Lake Erie water levels continue to reach record highs. The U.S. Army Corps of Engineers, Detroit District, recently announced that January 2020 water levels were higher on all Great Lakes than they were in January 2019, and are expected to continue that trend into the spring and summer.
“This sets the stage for coastal impacts and damages in 2020 similar to, or worse than, what was experienced last year,” said John Allis, chief of the Great Lakes Hydraulics and Hydrology Office, Detroit District.
The Corps urges those impacted by the high water levels of 2019 to prepare for similar or higher levels again in 2020. The most recent six-month forecast of Great Lakes water levels shows water levels continuing to be well above average and near record high levels over this period.
Several natural factors contribute to the record high lake levels. Persistent wet conditions across the Great Lakes basin continue to drive high water levels. Many cities across the basin set records in 2019 for the wettest period on record. The warmer than normal temperatures in January led to greater runoff and reduced evaporation across much of the Great Lakes basin.
Late winter and spring is a period of seasonal rise on all of the Great Lakes due to increased rainfall and runoff. Water levels typically peak in the summer or early fall. Significant erosion continues in many locations as water levels remain extremely high. Strong storm systems and resulting large waves have led to substantial erosion along much of the Great Lakes coastline.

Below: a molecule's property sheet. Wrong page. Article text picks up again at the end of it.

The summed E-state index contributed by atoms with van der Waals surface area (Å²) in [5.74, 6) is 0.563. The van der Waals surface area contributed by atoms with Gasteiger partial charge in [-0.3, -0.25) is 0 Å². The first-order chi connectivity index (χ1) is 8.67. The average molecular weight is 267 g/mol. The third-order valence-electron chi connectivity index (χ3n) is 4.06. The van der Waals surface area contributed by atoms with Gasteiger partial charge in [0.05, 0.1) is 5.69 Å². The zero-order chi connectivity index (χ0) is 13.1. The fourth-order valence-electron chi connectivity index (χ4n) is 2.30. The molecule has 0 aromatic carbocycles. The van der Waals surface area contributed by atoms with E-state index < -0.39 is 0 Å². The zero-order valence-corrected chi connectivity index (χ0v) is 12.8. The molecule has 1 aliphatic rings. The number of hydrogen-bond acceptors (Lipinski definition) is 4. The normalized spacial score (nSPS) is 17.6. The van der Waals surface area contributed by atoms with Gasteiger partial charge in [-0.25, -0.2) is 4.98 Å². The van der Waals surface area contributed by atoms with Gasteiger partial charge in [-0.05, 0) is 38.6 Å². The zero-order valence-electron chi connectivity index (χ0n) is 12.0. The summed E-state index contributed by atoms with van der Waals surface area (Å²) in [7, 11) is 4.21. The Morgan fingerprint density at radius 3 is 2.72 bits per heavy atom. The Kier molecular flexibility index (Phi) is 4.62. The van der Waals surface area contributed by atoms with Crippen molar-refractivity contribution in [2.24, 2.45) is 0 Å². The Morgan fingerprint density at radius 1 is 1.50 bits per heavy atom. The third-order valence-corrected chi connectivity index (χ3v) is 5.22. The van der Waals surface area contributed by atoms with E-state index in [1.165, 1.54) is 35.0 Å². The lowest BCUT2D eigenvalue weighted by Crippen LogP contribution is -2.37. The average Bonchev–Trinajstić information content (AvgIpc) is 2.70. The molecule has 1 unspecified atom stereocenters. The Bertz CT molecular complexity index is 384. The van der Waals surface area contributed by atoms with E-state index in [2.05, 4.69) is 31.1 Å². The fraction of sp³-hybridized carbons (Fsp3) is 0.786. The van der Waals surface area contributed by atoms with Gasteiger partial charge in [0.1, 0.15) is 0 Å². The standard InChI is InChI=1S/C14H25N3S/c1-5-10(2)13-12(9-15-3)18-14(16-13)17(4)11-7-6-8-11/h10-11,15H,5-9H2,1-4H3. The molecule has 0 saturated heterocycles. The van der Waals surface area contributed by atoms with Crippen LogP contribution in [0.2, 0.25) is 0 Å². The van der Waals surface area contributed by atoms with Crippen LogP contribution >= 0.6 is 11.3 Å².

With all of the Great Lakes near or above record-highs for this time of year, there is an exceptional volume of water in the system, according to the International Lake Superior Board of Control. Water levels are expected to remain high over at least the next several months, and further record-highs are possible if wet conditions continue in 2020. As a result, there will continue to be a significantly increased risk of shoreline erosion, lakeshore flooding and coastal damages over the next several weeks and into the spring. The International Lake Superior Board of Control (Board) advises all those that may be affected to prepare for potentially severe coastal impacts, especially during periods of strong winds and high waves.